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The 'Clash' At Marathon Shaped Greece, And The West

Greek warriors advancing on Persian troops at the Battle of Marathon in 490 B.C., depicted in a painting by Georges Antoine Rochegrosse.
Greek warriors advancing on Persian troops at the Battle of Marathon in 490 B.C., depicted in a painting by Georges Antoine Rochegrosse.

At the start of the fifth century B.C., the Persian empire was the world's paramount power, stretching from the Mediterranean Sea to North Africa to the Indian subcontinent. But the Persian emperor, King Darius, did not control Athens — and defeating its much smaller army seemed a relatively small matter.

In September of 490 B.C., Persian troops advanced on 10,000 vastly outnumbered Greek soldiers on the Plain of Marathon. But the Greeks managed to crush the Persian army that day and, as the story goes, ran all the way home to preserve their victory.

Scholars have recounted the battle of Marathon for centuries, hailing it as one of the most pivotal battles in world history. And had the Athenians lost that day, as retired Marine and military historian Jim Lacey argues in The First Clash: The Miraculous Greek Victory at Marathon and Its Impact on Western Civilization, the world would look dramatically different today.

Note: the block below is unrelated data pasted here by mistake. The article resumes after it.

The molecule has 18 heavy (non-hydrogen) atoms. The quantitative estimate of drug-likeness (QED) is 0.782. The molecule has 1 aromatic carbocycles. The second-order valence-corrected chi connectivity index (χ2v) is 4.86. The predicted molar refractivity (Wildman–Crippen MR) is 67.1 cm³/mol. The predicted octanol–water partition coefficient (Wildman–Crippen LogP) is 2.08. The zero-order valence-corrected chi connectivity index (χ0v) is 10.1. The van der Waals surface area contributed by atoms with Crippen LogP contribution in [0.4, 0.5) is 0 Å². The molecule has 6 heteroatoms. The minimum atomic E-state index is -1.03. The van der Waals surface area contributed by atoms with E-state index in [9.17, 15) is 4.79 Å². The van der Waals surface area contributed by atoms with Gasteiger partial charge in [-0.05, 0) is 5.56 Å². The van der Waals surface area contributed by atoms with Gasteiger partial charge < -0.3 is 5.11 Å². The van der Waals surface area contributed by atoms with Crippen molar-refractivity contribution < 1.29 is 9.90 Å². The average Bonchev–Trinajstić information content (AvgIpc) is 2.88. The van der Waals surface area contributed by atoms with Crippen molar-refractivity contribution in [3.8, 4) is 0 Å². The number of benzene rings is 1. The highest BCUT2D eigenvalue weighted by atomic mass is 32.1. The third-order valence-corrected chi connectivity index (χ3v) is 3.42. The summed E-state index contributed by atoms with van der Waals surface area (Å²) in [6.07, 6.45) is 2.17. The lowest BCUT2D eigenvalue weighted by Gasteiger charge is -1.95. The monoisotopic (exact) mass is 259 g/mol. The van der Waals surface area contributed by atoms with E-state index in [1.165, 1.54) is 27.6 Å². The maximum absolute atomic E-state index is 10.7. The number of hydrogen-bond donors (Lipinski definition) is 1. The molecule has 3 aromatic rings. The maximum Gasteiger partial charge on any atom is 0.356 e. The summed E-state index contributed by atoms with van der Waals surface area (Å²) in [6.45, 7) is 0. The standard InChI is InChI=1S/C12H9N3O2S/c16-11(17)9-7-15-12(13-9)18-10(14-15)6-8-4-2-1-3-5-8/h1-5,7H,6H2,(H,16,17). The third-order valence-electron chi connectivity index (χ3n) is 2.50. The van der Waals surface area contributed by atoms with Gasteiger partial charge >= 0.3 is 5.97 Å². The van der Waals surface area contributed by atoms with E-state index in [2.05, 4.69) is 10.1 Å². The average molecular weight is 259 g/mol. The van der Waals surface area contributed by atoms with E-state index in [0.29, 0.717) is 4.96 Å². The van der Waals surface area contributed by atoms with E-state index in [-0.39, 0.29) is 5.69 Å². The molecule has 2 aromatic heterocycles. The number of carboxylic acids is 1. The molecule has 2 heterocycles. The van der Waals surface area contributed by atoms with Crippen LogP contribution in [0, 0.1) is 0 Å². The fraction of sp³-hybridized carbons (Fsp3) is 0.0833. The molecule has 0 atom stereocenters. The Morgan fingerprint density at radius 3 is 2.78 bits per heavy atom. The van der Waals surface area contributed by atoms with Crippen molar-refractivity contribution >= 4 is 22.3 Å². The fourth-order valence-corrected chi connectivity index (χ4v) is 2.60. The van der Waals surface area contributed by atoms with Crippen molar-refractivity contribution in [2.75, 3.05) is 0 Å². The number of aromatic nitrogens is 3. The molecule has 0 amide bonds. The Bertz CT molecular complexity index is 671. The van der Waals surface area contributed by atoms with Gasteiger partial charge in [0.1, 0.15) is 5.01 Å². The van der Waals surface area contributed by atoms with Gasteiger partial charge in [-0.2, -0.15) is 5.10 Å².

Jim Lacey, a retired U.S. Marines officer, is now a professor of strategy, war and policy at the Marine War College.
/ Helen Robertson
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Jim Lacey, a retired U.S. Marines officer, is now a professor of strategy, war and policy at the Marine War College.

The Persian empire "was probably not as bad as some empires or some tyrannies," Lacey tells NPR's Neal Conan. "But it was not conducive to the creation of democratic institutions or a market economic system. In fact," Lacey continues, Cyrus the Great, "the founder of the Persian empire, held both in contempt. He said as much when he found out how the Greeks governed themselves and how they traded."

That early democratic ideals had developed in Greece at all, Lacey says, "is pretty much a miracle in itself." Greeks had established the right to vote — albeit for a limited population — and created an "ancient equivalent of a middle-class system" through land redistribution.

A Persian victory, Lacey says, would have transformed the entire structure of Greek society, trampling the "flowering of Greek culture, Greek civilization, that fed right into the Roman civilization," ultimately forming the basis of Western political philosophy.

"Maybe Socrates would have been born, maybe Aristotle would have been born," had the Persians emerged victorious at Marathon, Lacey says. "But they would have been born under a tyranny. ... I cannot possibly believe that the institutions such as those that had been developed in Athens in the generation or two generations prior to the Persian invasion could possibly have survived. ... Tyrannies have a way of stomping out that kind of opposition."

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